The day after Milena and I met, I was lucky enough to attend Rebelle’s first-ever tasting (different than a pop-up) at Stock Culinary Goods, partnered with Campus Fine Wines, and sample some bagels and spreads for myself. While Rhode Islanders coming to Rebelle often seek a quintessential New York bagel, Milena’s favorite bagels are actually Montreal bagels. Rebelle bagels are a magnificent meeting of New York and Montreal, with the crust and density that comes from New York–style boiling married with the skinnier size and easier chew of those at St. Viateur and Fairmount (two of Milena’s favorite Montreal bagel eateries).

Noshing on plain and rye bagels for dipping (along with bagel chips) and luxurious vegan cream cheese and egg salad, attendees alternated between catching up with their friends and gathering around the tasting table to listen and contribute to discussions about mayonnaise content, flavor profiles and the favorites of the various samples.

“What would you change about the chicken salad?” Milena prompted one of her seasoned regulars. “How is your [recipe] different?”

The room became giddy with excitement as Milena began to arrange piles of halvah chocolate cookies next to the rhubarb and cherry hamantaschen cookies. The halvah cookies were among the dreamiest confections I have ever tasted. I kept sneaking back to the table for just one more half of the thin, chewy, complexly sweet cookies with drizzled chocolate, oozing as they settled to room temperature. Milena tells me she hopes they might become the store’s signature cookie.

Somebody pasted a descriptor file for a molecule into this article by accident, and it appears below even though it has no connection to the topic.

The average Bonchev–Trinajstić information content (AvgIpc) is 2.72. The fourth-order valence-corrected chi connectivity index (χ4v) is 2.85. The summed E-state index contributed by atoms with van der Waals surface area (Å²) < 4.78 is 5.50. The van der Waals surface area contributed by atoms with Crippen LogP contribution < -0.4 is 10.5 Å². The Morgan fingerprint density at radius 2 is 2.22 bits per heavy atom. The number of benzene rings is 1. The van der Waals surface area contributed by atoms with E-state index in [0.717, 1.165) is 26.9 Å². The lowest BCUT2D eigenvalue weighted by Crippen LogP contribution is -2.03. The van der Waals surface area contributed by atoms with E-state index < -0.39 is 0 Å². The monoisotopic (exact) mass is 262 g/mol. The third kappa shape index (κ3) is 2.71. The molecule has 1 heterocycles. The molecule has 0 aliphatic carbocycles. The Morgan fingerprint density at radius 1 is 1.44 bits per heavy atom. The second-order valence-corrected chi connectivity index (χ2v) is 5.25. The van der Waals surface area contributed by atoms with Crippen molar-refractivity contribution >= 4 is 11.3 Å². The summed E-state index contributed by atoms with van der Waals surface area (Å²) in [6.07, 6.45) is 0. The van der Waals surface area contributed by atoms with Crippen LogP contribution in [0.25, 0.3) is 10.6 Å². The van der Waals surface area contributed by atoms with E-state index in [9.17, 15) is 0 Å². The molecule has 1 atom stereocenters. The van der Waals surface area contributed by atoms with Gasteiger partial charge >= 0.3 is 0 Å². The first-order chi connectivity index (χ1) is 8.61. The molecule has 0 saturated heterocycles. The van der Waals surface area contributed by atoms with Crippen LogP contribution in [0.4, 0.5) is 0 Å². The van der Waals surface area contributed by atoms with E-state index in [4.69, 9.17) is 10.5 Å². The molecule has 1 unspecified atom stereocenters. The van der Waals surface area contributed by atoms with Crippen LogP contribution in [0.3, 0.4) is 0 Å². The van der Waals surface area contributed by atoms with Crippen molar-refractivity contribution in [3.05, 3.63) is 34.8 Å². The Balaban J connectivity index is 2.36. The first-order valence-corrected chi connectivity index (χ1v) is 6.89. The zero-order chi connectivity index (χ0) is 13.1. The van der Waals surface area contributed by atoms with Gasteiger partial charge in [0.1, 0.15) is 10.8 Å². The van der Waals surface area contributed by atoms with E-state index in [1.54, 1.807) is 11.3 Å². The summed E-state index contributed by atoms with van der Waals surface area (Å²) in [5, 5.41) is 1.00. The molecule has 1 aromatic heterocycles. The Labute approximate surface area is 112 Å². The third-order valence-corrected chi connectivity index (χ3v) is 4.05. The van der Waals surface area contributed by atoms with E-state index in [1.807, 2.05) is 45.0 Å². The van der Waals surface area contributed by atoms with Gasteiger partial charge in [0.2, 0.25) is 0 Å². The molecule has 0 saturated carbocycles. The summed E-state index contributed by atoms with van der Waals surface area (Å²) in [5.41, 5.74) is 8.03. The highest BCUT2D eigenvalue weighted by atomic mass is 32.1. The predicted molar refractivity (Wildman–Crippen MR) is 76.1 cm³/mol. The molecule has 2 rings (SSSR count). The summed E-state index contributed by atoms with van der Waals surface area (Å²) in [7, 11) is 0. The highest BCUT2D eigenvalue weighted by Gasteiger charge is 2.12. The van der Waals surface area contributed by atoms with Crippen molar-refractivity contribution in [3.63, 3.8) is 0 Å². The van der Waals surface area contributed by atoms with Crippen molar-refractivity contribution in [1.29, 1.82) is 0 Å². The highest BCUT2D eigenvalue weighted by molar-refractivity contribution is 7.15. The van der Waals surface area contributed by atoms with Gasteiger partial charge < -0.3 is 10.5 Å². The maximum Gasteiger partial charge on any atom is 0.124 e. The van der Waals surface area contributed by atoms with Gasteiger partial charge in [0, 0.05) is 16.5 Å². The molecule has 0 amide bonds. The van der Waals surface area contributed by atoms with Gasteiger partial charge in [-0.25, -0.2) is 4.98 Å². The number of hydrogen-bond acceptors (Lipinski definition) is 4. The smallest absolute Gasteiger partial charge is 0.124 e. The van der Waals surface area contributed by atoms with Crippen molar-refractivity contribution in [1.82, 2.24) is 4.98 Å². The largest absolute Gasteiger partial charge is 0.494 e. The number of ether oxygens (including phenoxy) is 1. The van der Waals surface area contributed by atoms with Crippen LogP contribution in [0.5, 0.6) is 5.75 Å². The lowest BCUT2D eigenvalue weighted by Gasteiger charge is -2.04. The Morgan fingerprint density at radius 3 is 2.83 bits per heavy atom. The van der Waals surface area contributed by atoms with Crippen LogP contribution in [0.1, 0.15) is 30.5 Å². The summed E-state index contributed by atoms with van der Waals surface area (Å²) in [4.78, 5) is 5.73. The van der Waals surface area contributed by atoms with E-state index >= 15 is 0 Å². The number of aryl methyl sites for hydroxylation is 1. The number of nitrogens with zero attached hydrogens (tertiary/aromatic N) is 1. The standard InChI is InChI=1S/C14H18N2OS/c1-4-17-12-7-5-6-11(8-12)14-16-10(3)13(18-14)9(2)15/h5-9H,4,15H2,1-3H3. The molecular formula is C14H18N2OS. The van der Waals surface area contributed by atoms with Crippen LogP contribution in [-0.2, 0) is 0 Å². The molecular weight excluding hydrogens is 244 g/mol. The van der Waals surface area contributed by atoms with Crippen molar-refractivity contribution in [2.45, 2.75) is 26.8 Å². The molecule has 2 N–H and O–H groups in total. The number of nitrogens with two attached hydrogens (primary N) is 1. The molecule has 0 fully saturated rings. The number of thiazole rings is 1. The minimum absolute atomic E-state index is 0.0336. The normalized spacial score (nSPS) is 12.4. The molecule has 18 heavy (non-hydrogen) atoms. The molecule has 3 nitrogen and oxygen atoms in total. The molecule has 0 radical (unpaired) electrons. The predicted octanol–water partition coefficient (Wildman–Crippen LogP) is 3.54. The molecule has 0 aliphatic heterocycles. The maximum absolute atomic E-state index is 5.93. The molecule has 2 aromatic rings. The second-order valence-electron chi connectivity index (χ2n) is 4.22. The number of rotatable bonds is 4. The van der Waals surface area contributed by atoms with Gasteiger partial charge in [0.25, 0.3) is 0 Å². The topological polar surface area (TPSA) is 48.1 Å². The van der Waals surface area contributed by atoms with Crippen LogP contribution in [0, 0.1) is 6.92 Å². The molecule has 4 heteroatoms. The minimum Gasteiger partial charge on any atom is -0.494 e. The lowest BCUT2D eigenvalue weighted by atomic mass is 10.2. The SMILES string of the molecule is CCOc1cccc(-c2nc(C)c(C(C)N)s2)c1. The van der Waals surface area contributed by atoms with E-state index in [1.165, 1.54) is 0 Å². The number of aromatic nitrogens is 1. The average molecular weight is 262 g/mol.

The event was a wild success, an outcome foretold by the sell-out within three hours of distribution to the Rebelle mailing list. As a result, Milena thinks Rebelle will try to continue doing tastings every Tuesday until the store opens. “It’s a really good way to stay engaged with the customers and make sure that they don’t forget about us. But it’s also really fun for me, and it’s lower pressure than doing a pop-up. We already have a lot of regulars, which is surprising because people have to go out of their way to find us. We know them by name. We know what they like, we know what they don’t like. It’s so fun!”

Milena says that she would describe Rebelle Artisan Bagels as creative, consistent and unexpected. Bagel-eaters will undoubtedly find excitement and new ideas in the confections and bagel sandwiches that Rebelle offers, yet they will also find a comfortable rhythm with this reliable, small-scale operation that cares so deeply about its customers and community.

In many ways, it’s Milena’s spirit and intuition that her business is beginning to embody. With a name like Rebelle (meaning “rebel” in French) it comes as no surprise that some spunk and wit are inherent to Milena’s bagels.

“I don’t like to do what people expect of me,” she observes, “and I take the same approach in the food.”

To find out more about Rebelle and when and where you can try one of their bagels, visit RebelleArtisanBagels.com. Top photo by Atomic Clock. Photos below from Rebelle’s first official tasting by Francesca Gallo.

Article from Edible Rhody at http://ediblerhody.ediblecommunities.com/eat/rebelle-artisan-bagels